Outside of decennial years, traditional broad-based advertising methods are cost-prohibitive because of the relatively small sample size for most Census Bureau surveys compared to the general population. With the advent of digital advertising tactics, however, the Census Bureau now has the potential opportunity to cost-effectively deliver promotional messages to individual households within a survey sample. The ACS offers a large enough national sample to field a test of such tactics and determine whether they lift response rates. If digital advertisements encourage recipients to respond to a survey early in the process of data collection, including responding online, then the Census Bureau will save money on costly follow-up efforts to collect data from nonrespondents, including sending Census Bureau interviewers to respondents' households in person. Offsetting data-collection costs in this way would ultimately save taxpayers money. Findings from this pilot campaign will have applications across the range of the Census Bureau's collection efforts as advertisements will not be survey-specific and will focus on the value of the Census Bureau's work in general.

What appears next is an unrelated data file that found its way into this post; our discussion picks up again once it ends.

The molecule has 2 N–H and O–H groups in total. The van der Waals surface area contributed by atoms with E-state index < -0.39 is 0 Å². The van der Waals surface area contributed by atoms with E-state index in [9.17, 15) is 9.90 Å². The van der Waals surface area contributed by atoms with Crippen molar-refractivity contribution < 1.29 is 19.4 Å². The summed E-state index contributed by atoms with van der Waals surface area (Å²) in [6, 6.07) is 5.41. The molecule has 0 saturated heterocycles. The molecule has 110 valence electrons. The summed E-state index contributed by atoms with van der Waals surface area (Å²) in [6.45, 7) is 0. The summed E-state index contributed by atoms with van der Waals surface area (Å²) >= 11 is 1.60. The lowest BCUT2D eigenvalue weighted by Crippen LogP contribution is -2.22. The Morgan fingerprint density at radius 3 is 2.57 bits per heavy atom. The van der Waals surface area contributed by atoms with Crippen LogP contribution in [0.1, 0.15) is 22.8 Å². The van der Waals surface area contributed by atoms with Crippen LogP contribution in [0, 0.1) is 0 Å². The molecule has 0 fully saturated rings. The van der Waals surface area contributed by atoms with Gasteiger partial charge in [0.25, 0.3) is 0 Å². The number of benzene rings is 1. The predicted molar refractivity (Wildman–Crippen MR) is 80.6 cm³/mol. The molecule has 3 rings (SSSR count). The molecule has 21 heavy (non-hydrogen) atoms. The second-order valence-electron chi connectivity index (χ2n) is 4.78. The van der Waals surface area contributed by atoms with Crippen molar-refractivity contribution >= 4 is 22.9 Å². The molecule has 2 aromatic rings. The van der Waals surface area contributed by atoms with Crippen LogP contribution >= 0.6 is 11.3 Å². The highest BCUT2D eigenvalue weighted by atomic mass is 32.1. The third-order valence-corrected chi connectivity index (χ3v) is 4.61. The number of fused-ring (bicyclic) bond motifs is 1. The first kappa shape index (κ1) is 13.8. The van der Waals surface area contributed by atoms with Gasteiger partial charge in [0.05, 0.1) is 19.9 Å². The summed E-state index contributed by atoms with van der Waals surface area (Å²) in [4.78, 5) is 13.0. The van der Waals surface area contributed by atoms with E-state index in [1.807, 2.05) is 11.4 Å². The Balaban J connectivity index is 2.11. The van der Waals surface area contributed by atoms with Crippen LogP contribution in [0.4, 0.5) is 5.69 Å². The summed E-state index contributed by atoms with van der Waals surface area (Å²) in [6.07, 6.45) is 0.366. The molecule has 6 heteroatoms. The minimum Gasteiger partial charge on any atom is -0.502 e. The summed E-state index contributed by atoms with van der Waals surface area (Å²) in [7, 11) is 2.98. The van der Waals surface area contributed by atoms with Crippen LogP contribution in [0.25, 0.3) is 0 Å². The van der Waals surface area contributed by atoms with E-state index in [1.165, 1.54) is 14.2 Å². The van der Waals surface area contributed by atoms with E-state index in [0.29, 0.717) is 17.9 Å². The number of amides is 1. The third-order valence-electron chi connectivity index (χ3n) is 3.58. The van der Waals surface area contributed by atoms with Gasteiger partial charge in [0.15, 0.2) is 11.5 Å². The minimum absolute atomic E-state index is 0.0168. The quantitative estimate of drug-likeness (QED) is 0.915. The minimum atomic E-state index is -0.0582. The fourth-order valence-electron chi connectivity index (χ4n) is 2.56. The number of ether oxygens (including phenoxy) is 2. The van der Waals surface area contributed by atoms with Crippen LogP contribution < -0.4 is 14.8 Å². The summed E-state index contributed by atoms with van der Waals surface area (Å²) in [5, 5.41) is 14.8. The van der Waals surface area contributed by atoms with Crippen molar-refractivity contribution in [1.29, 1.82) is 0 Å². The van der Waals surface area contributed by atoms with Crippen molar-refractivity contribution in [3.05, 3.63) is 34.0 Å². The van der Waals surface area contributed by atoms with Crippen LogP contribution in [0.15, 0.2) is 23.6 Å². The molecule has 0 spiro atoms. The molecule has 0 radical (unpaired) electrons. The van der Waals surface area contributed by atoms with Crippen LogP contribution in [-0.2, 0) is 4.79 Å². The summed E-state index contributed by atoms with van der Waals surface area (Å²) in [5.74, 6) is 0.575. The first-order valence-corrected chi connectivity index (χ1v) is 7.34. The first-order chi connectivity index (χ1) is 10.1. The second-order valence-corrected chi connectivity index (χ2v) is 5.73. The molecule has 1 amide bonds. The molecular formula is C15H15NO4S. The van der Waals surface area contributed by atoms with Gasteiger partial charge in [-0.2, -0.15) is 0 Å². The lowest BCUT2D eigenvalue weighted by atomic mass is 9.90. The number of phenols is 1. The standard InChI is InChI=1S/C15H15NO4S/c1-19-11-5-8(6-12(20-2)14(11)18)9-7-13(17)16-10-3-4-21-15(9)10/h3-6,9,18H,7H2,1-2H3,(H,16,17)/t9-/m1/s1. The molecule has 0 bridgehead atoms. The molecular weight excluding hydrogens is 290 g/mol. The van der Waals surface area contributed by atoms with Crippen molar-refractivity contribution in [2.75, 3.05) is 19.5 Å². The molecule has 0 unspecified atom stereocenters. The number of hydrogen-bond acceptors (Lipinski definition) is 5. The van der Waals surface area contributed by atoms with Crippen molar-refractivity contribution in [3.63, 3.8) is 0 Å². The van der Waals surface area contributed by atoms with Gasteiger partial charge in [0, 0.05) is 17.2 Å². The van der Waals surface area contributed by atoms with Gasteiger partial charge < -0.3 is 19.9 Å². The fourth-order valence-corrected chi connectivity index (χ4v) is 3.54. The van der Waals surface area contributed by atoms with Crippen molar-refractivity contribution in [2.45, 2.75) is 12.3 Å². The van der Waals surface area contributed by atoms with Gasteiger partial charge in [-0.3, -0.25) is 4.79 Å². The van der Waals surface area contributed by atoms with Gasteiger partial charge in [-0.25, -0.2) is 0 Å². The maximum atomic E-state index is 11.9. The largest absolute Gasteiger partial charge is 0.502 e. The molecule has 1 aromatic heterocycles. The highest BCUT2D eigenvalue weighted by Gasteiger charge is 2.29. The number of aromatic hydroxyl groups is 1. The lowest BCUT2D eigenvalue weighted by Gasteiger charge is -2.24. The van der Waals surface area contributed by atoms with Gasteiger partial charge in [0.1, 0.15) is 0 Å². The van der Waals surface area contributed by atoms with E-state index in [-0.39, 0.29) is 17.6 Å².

We propose to execute the pilot campaign aiming to using the January and February 2017 ACS production samples. We will deliver targeted digital advertisements to a panel of in-sample residents that can be linked by household address to digital profiles (including cookies and/or device ID) by a third-party data vendor. This technique is an emerging standard in online advertising, in line with the advertising households receive from companies and organizations every day. We will place video, display banners, and paid social media advertisements. Linked households will be served ads shortly before they receive a mailed survey questionnaire and during the ACS data collection process. Ads will not directly call on recipients to complete the ACS or any particular survey, nor will they mention any survey by name. Rather they will be designed to create positive associations with the Census Bureau's work generally and make the case for the importance of completing a Census Bureau questionnaire if selected. When an advertisement is clicked, the user will be directed to a web landing page featuring general information about the value of the Census Bureau's work and a link to the “Are You in a Survey?” page.[3]